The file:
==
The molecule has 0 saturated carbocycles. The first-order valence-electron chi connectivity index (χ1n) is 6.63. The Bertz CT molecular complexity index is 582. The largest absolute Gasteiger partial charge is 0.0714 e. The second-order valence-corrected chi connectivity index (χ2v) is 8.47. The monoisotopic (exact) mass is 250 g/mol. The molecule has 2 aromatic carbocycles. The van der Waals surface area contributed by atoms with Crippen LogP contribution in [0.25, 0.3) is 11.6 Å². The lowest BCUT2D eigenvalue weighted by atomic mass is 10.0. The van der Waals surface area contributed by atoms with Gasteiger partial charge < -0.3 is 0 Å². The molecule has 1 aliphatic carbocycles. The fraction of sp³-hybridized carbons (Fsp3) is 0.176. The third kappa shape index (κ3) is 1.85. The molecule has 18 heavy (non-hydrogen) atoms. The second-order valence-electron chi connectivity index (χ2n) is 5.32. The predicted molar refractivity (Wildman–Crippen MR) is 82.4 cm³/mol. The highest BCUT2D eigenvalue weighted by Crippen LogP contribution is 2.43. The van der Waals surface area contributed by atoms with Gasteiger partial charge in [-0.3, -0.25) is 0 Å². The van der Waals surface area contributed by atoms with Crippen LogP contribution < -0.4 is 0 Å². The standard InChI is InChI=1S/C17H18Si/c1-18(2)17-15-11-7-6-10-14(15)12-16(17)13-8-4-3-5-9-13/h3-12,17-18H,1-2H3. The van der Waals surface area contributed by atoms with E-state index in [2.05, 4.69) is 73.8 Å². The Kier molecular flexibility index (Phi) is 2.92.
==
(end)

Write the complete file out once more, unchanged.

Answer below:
The molecule has 0 saturated carbocycles. The first-order valence-electron chi connectivity index (χ1n) is 6.63. The Bertz CT molecular complexity index is 582. The largest absolute Gasteiger partial charge is 0.0714 e. The second-order valence-corrected chi connectivity index (χ2v) is 8.47. The monoisotopic (exact) mass is 250 g/mol. The molecule has 2 aromatic carbocycles. The van der Waals surface area contributed by atoms with Crippen LogP contribution in [0.25, 0.3) is 11.6 Å². The lowest BCUT2D eigenvalue weighted by atomic mass is 10.0. The van der Waals surface area contributed by atoms with Gasteiger partial charge < -0.3 is 0 Å². The molecule has 1 aliphatic carbocycles. The fraction of sp³-hybridized carbons (Fsp3) is 0.176. The third kappa shape index (κ3) is 1.85. The molecule has 18 heavy (non-hydrogen) atoms. The second-order valence-electron chi connectivity index (χ2n) is 5.32. The predicted molar refractivity (Wildman–Crippen MR) is 82.4 cm³/mol. The highest BCUT2D eigenvalue weighted by Crippen LogP contribution is 2.43. The van der Waals surface area contributed by atoms with Gasteiger partial charge in [-0.3, -0.25) is 0 Å². The van der Waals surface area contributed by atoms with Crippen LogP contribution < -0.4 is 0 Å². The standard InChI is InChI=1S/C17H18Si/c1-18(2)17-15-11-7-6-10-14(15)12-16(17)13-8-4-3-5-9-13/h3-12,17-18H,1-2H3. The van der Waals surface area contributed by atoms with E-state index in [2.05, 4.69) is 73.8 Å². The Kier molecular flexibility index (Phi) is 2.92.